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Senate Majority Leader Harry Reid (D-NV) apparently had some choice words last week his home-state's largest paper, the Republican-leaning Las Vegas Review-Journal.

Review-Journal columnist Sherman Frederick wrote that the paper's advertising director Bob Brown met up with Reid at a Chamber of Commerce luncheon, and that Reid told Brown: "I hope you go out of business."

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During a Friday tele-town hall with constituents, Senate Majority Leader Harry Reid said he's not bound by a controversial deal, reportedly reached between the White House and the pharmaceutical industry, to cap drug manufacturers' contributions to the cost of health care reform.

"I have not agreed with anybody to do that," Reid said. "I'm a Democrat in the Senate, and I haven't agreed."

PhRMA was the first major industry group to support the president's health care reform initiative, and even agreed to contribute $80 billion to the upstart cost of overhauling the system. But its support was reportedly linked to a deal, agreed to by the White House, that limits the contribution to $80 billion, and that rewards drug manufacturers with White House support for a number of their key policy preferences. The White House and PhRMA have each tried to walk back reports of the deal, though at times in conflicting ways.

Reid is the latest in a growing list of key members of Congress to insist they weren't party to the deal and aren't bound by it.

Hundreds Line Up To Visit Ted Kennedy's Grave The Washington Post reports that hundreds of people turned out on Sunday to visit the grave of Sen. Ted Kennedy (D-MA), after he was buried Saturday night at Arlington National Cemetery: "Arlington had been closed to the public for Kennedy's burial, which was attended only by family members and a few close friends. When the cemetery opened at 8 a.m. Sunday, a small group of people was already waiting. By 11 a.m., the line had swelled to more than 100 people."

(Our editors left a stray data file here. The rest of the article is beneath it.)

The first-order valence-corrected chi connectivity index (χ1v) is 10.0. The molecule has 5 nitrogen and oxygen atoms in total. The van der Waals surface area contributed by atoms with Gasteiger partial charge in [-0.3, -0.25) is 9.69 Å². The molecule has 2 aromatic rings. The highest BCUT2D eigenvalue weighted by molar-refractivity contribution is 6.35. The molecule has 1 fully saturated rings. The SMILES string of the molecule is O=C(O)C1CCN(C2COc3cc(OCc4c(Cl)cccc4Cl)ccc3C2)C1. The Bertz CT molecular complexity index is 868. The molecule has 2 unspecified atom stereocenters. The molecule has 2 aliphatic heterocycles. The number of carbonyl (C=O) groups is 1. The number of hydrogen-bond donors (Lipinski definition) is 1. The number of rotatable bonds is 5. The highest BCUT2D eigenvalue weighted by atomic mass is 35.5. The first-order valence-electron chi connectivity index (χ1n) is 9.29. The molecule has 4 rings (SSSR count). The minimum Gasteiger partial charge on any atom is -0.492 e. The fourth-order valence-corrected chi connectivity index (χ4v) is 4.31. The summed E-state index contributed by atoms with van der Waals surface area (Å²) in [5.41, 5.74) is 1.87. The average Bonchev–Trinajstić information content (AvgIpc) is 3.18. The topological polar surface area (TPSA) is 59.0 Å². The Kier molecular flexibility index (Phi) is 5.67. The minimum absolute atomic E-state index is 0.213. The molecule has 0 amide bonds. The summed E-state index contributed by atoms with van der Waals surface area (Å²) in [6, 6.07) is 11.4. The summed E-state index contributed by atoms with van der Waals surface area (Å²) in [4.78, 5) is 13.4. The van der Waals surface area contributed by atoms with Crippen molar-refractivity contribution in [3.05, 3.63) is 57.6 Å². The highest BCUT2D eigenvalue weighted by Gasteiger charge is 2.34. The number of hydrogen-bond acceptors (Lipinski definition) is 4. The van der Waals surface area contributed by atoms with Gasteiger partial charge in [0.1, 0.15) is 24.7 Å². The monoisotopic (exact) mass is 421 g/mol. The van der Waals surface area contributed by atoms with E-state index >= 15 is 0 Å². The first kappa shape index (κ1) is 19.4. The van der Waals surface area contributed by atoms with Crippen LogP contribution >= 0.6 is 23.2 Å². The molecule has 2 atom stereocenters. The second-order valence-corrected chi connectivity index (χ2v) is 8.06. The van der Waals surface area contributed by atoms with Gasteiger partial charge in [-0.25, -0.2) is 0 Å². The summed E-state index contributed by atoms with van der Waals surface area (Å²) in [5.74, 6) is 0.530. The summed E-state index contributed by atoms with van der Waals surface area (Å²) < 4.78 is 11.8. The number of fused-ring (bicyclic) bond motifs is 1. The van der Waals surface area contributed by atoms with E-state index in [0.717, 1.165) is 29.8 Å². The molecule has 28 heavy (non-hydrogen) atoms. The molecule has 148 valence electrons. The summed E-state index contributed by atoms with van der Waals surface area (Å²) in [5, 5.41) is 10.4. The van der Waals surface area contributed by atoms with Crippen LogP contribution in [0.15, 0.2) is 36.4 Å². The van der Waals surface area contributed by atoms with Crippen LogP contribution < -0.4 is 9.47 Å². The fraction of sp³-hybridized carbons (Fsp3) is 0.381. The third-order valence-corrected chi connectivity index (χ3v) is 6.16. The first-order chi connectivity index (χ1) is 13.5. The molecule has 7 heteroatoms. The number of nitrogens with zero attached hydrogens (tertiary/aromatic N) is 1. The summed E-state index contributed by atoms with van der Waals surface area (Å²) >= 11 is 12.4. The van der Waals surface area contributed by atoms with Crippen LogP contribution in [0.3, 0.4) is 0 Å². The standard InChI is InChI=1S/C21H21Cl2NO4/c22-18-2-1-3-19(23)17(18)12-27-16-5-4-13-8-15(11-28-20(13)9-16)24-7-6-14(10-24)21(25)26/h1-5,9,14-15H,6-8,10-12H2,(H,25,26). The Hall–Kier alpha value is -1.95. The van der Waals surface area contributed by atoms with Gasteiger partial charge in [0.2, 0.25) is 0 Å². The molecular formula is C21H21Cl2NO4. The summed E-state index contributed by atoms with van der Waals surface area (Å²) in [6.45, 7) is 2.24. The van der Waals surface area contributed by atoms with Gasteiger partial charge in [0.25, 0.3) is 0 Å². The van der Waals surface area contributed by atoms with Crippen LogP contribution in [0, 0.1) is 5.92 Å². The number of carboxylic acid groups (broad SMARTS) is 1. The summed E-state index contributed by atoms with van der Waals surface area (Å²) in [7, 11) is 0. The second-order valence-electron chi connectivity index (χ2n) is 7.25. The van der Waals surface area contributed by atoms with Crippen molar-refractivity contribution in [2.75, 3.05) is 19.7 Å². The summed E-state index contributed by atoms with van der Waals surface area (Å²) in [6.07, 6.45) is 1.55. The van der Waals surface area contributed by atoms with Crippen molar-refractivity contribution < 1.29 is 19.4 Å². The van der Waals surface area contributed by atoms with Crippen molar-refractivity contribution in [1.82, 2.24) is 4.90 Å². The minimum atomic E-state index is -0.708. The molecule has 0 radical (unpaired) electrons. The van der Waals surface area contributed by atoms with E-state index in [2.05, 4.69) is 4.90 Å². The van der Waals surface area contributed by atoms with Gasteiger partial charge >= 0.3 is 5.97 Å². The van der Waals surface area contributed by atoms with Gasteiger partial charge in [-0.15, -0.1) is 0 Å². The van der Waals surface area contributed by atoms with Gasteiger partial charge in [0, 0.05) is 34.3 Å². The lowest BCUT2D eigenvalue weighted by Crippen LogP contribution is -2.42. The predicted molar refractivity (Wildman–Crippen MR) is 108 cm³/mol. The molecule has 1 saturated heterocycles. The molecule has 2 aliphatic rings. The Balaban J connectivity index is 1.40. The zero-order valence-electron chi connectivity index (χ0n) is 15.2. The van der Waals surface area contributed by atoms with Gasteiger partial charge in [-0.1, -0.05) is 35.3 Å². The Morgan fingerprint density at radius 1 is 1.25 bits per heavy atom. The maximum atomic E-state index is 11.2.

U.S. Ramping Up Withdrawal From Iraq The United States is working to withdraw forces from Iraq, picking up the pace a year ahead of the August 2010 deadline: "The goal is to withdraw tens of thousands of troops and about 60% of equipment out of Iraq by the end of next March, Brig. Gen. Heidi Brown, a deputy commander charged with overseeing the withdrawal, told The Associated Press in one of the first detailed accounts of how the U.S. military plans to leave Iraq."

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Cheney: CIA Investigation "Offends The Hell Out Of Me," Obama Administration Should Be Asking Us For Advice Appearing on Fox News Sunday, former Vice President Dick Cheney lambasted the Obama administration for investigation CIA interrogation methods, calling it an "outrageous political act." "I guess the other thing that offends the hell out of me, frankly, Chris [Wallace], is we had a track record now of eight years of defending the nation against any further mass casualty attacks from Al Qaeda," said Cheney. "The approach of the Obama administration should be to come to those people who were involved in that policy and say, how did you do it? What were the keys to keeping this country safe over that period of time?"

Kerry: Kennedy Would Fight For Public Option -- But Would Accept A Bill Without It Appearing on This Week, Sen. John Kerry (D-MA) said that Ted Kennedy would not have rejected a health care bill that lacked a public option: "He would fight for it, and he would do everything in his power to get it, just like he did for the minimum wage or like he did for children's health care, et cetera. But if he didn't see the ability to be able to get it done, he would not throw the baby out with the bathwater. He would not say no to anything because we have to reduce the cost. We have to make these changes. And he would find the best way forward."

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We now have the lawyers of a former Republican Congressman arguing that the Bush Administration encouraged the Justice Department to leak information on an ongoing probe for "partisan political reasons."

The twist comes in a motion filed Thursday in the case of ex-Rep. Rick Renzi (R-AZ), who was indicted on 36 corruption counts in February 2008. (Read the motion here.)

His lawyers are demanding that the government show why it should not be held in contempt for disclosing information from grand jury proceedings.

The motion lays out the facts we now know, thanks to documents recently released by the House Judiciary Committee, about the White House's apparently successful attempt to secure favorable DOJ leaks on the Renzi probe in the days before the 2006 election.